GOLDEN — Given all the acrimony, some never thought this day would come.
The Jefferson County school board Thursday night unanimously approved an agreement with the teachers union that governs how educators are hired, fired and paid.
For nearly two years, critics have claimed ad nauseam that the school board majority’s only goal was to end the district’s relationship with the Jefferson County Education Association.
Majority members Ken Witt, Julie Williams and John Newkirk proved them wrong.
The contract, which is being championed by the majority’s conservative backers, runs just 10 months. The average teacher contract runs three years.
While the contract eliminates or weakens many union practices including seniority protections, it’s the duration of the contract that has teachers spooked. The end goal, to bust the union, is still the same, they believe.
“They want to be able to review the contract after one school year,” said Columbine High School teacher Paula Reed. “But we’ll start negotiations before school ends. If you really want to review something after a school year, you do that during the summer. To me it has nothing to do with how this all works out and everything to make sure the contract ends when it’s hard to organize teachers.”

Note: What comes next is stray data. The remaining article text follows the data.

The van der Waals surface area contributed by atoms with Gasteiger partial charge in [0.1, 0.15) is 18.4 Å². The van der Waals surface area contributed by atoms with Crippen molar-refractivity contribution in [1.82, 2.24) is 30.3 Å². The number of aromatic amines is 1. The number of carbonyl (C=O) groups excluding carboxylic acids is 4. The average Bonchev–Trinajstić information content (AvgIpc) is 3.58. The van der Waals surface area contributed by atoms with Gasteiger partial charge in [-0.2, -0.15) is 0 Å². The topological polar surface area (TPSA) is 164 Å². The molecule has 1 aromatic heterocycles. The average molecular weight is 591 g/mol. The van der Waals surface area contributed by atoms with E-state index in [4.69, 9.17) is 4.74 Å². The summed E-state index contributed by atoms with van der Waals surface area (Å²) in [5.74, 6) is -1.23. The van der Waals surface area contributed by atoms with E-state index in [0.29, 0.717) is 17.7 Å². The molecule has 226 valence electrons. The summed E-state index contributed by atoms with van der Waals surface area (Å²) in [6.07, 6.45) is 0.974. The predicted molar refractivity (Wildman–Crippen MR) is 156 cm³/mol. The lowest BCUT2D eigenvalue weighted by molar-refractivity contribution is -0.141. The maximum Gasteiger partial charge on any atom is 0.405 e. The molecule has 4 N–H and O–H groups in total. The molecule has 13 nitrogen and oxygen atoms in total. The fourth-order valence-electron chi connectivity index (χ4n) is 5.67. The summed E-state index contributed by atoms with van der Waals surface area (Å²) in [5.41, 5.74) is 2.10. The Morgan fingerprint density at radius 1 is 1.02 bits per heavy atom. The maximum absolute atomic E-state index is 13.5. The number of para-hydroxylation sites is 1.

It’s unclear what relationship the school board, district officials and union leaders will have moving forward. Especially with a nascent recall election.
Outside the board room, union president John Ford told members it was important they put the contract behind them and focus on changing the makeup of the school board.
“It’s a bad deal, we know it. We absolutely know it,” he said. “But we had to get rid of this distraction … We have to get to work. We have to get to work right now. We have a big lift in November.”
Meanwhile, Witt and his conservative colleagues thanked the negotiation teams.
“I want to thank the negotiating teams of the district and the JCEA for their hard work this spring to get an agreement that better supports the goals of having an effective teacher in every classroom, recognizing and rewarding our great teachers, and effectively and efficiently applying our limited resources to maximize student academic achievement,” Witt said before voting for the agreement. “This landmark rewrite of a 120-page agreement and reducing it to 41 pages brings with it, I’m sure, a period of change. We owe it to our students to carefully consider this year, where the spirit of this agreement is being met and where we may need room for revision.”
Other elements of the contract include policies that allow teams of teachers and school administrators to make decisions on issues like school calendars, training, and resources; the district’s pay-for-performance plan established last school year codified; and limits on class size.